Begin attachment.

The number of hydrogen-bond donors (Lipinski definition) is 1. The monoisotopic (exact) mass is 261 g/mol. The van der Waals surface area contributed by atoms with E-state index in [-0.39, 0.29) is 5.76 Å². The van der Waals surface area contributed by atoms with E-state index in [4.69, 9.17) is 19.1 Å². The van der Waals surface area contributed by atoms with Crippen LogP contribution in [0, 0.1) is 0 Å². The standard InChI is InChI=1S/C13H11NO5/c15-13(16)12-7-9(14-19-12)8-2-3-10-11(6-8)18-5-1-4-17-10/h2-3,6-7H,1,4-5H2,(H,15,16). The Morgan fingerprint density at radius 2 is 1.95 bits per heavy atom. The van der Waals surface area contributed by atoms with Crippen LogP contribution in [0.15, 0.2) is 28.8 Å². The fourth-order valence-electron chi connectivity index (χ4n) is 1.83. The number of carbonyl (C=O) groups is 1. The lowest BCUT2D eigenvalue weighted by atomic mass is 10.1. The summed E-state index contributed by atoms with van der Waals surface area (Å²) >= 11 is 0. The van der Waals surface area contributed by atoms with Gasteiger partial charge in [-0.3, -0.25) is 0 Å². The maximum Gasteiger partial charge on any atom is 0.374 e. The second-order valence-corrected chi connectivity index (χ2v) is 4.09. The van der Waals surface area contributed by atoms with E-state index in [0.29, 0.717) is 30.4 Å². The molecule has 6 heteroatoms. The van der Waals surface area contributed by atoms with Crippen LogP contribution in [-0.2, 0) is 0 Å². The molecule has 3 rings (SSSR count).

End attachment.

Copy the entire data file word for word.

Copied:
The number of hydrogen-bond donors (Lipinski definition) is 1. The monoisotopic (exact) mass is 261 g/mol. The van der Waals surface area contributed by atoms with E-state index in [-0.39, 0.29) is 5.76 Å². The van der Waals surface area contributed by atoms with E-state index in [4.69, 9.17) is 19.1 Å². The van der Waals surface area contributed by atoms with Crippen LogP contribution in [0, 0.1) is 0 Å². The standard InChI is InChI=1S/C13H11NO5/c15-13(16)12-7-9(14-19-12)8-2-3-10-11(6-8)18-5-1-4-17-10/h2-3,6-7H,1,4-5H2,(H,15,16). The Morgan fingerprint density at radius 2 is 1.95 bits per heavy atom. The van der Waals surface area contributed by atoms with Crippen LogP contribution in [0.15, 0.2) is 28.8 Å². The fourth-order valence-electron chi connectivity index (χ4n) is 1.83. The number of carbonyl (C=O) groups is 1. The lowest BCUT2D eigenvalue weighted by atomic mass is 10.1. The summed E-state index contributed by atoms with van der Waals surface area (Å²) >= 11 is 0. The van der Waals surface area contributed by atoms with Gasteiger partial charge in [-0.3, -0.25) is 0 Å². The maximum Gasteiger partial charge on any atom is 0.374 e. The second-order valence-corrected chi connectivity index (χ2v) is 4.09. The van der Waals surface area contributed by atoms with E-state index in [0.29, 0.717) is 30.4 Å². The molecule has 6 heteroatoms. The van der Waals surface area contributed by atoms with Crippen LogP contribution in [-0.2, 0) is 0 Å². The molecule has 3 rings (SSSR count).